Like most men of his time Mick wore a suit and a long gaberdine. Encyclopaedia Britannica as late as the early seventies, remarked on the poor state of dress of the Dublin working man. Britannica knew everything, but they did not understand that a suit begins life as a Sunday ‘good suit’ and gradually works it way down to ‘working clothes’. What they observed was that Irish men had not adopted the notion of specialised work gear. A farmer would throw a sack over his shoulders in wet weather, but he still wore a suit, complete with waistcoat, (with the bottom button open, in deference to King Edward VII). There is a wonderful film of Skerries dinghy sailors of the Forties and Fifties, all wearing suits and smoking. A sail bag might be worn over the shoulders in heavy weather. No wonder everybody groaned with rheumatism and arthritis. I knew a man whose wife complained that, when he bought a new suit, he would go out and dig the garden or chop wood ‘to break it in.’ Now it’s all gortex, kevlar and sturdy denim, with knee pads for those who kneel and boots and helmets before you are allowed on site.

My interest in Mick Gargan extended to watching him when he went to gaff crabs at Red Island. He was a typical ‘oul fella’. We young lads wondered what he was doing, so we sneaked after him to find out. It was amazing. With a bit of bull-wire, bent into a hook, he pulled big red crabs out of crevices in the rocks near the low tide mark. He moved slowly and deliberately in his dark suit and long coat. He never said anything to us but now I imagine that he sensed ‘the hungry generations treading him down’ and usurpers moving in on his territory. We watched how he pulled back the weed and rooted in cracks and crevices with the gaff. Most importantly, we noted the locations of the holes. There are about a twenty good ones, that give up crabs in May, June and July. We went up to the Ballast Pit to get bull-wire from the old railway fences. Bull-wire, like everyone else, gives up under constant stress. Just keep bending it back and forth. Hammer a Hook at one end and a loop for a handle at the other and you are ready to put Mick Gargan out of business. It’s a jungle out there.

There is a knack to it. The red crab scrunches up when you invade his lair. You have to persuade him to grab the hook or get it inside his claw. It is a battle of wits. It might seem like an unequal contest, an educated, civilised, literate individual, from a species that has landed men on the Moon and split the atom, against an arthropod crustacean of limited intelligence, but more legs and claws. The crab can lie still, pretending to be a stone, but he always loses patience and makes a tell-tale sound as he tries to wedge himself further in. Let him go. Pull sharply, as he is adjusting his position and you have him. Did you see Ed Harris as the sniper in Enemy at the Gate. Patience is everything. It’s a primitive instinct to catch and eat your prey. The green crab comes out fighting. He’s an ugly, noisy customer. Don’t eat him or you will die an agonising death, or so the wisdom of ‘oul fellas’ tells us.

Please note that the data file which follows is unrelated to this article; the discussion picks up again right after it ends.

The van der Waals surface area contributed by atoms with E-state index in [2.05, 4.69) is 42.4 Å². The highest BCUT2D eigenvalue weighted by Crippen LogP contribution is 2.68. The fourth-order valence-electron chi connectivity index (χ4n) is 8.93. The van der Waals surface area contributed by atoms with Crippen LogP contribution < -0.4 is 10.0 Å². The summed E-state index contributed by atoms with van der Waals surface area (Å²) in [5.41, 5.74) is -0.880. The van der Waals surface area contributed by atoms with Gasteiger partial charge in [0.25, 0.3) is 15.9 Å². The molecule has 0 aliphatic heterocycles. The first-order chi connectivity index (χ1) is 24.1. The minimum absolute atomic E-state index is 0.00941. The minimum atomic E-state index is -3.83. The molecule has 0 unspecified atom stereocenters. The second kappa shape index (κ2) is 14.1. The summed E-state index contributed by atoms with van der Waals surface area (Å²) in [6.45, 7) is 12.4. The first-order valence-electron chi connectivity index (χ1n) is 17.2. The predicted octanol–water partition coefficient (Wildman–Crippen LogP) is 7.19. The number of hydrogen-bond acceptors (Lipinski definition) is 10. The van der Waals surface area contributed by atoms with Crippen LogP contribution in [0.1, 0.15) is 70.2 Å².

I could never resist wild food. The wild spinach all along the coast, is delicious, although the ubiquitous Skerries dogs might give you pause. Blackberries are everywhere. Crab apples in season, fall from the hedgerows. My brother mentioned a good crop up near the cemetery. If I am to be buried before him, I am sure that he will be, inconsolable, heart-broken, nay, devastated, but I am also sure that he will check out the crab apples if the season is right.

My old man loved wild mushrooms. After work in summer and autumn, he would become restless.
‘I believe I’ll take a ramble across the fields,’ he would say, by way of preamble. ‘Where are my galoshes?’ Galoshes were the only concession he made to rural life. He always wore his suit, with waistcoat, shirt and tie. He wore a hat, which he raised to any lady passing, including his daughters. (Please do not confuse galoshes with Gauloise, a brand of French cigarette, although they smell much the same.) At weekends he tried to get out before Jimmy Dillon, but I don’t think he ever succeeded. He always met Jimmy coming back with a well filled bag. ‘Good Morning, Corporal Dillon,’ he would greet him, letting Jimmy know that he was out-ranked. But Jimmy had once again, stolen a march. Once, when he was very old, he set off from our house to ramble along the fields as he had done for many years. It grew dark. I went to look for him. Perhaps he had missed his step and fallen over the cliff. I realised for the first time that my father had become an’ oul fella.’ No luck. I came back to the house to consult. He was there before me. There were no mushrooms, so he had thought it wiser to walk on along the treacherous cliff path to Loughshinny and take refreshment in the Yacht Bar before taking a bus home. The expedition was not a complete loss.

I have two crab gaffs. They could be fifty years old. My children enjoyed crab catching until they became sophisticated and began to frequent sea-food restaurants. My grandchildren still think it’s cool. They have demanded a map of the crab ‘courses’ before I retire completely. I have not kept up the standard of dress set by Mick Gargan, favouring jeans and old runners. I can no longer run and jump over the rocks. My six year old grandson said: ‘Grandad, your’re old, so I’ll hold on to you.’ What is he implying? Do I hear the suggestion of ‘oul fella’ in his kind offer? I know now why Mick Gargan moved so slowly and deliberately. As for those arthropods. They have, by my reckoning, thirty moving joints. They live in constant damp. They must suffer hell with arthritis. It is a kindness to put them out of their misery.

There was a young fellow who had an amazing knack for crab catching. He spurned the gaff in favour of using his hands. He festooned his jumper with his catch. The red crab will hang on through hell and high water. He always reminded me of General Ridgeway, of Korean War fame. The general wore hand-grenades on his shirt, probably as a gimmick, like Monty collected regimental cap badges and Patton wore pearl-handled Colt revolvers. I digress. This young fellow is now the C.E.O. of a major Irish company. Not long ago, after a very important meeting and business lunch, he went for a walk around Red Island, with a colleague, impeccably dressed, as befitted the serious nature of the occasion. The tide was low. When they reached The Captains, that atavistic hunter-gatherer instinct afflicted him. He took off his jacket. (A small informality.) ‘Here, hold this,’ he said, handing the jacket to his puzzled colleague. He nipped out over the rocks, his feet following instinctively, the familiar paths and toe-holds and came back with a clutch of red crabs. ‘Couldn’t resist it,’ he said. I don’t know what his good wife had to say about the state of his shoes and trousers, but I am glad to know that crab catching sartorial standards are being maintained in some quarters.

The little cottage is gone now. The foreshore has been reinforced by concrete. Mick Gargan is no more. May the light continue to shine on him for the knowledge he unwittingly imparted to three more generations.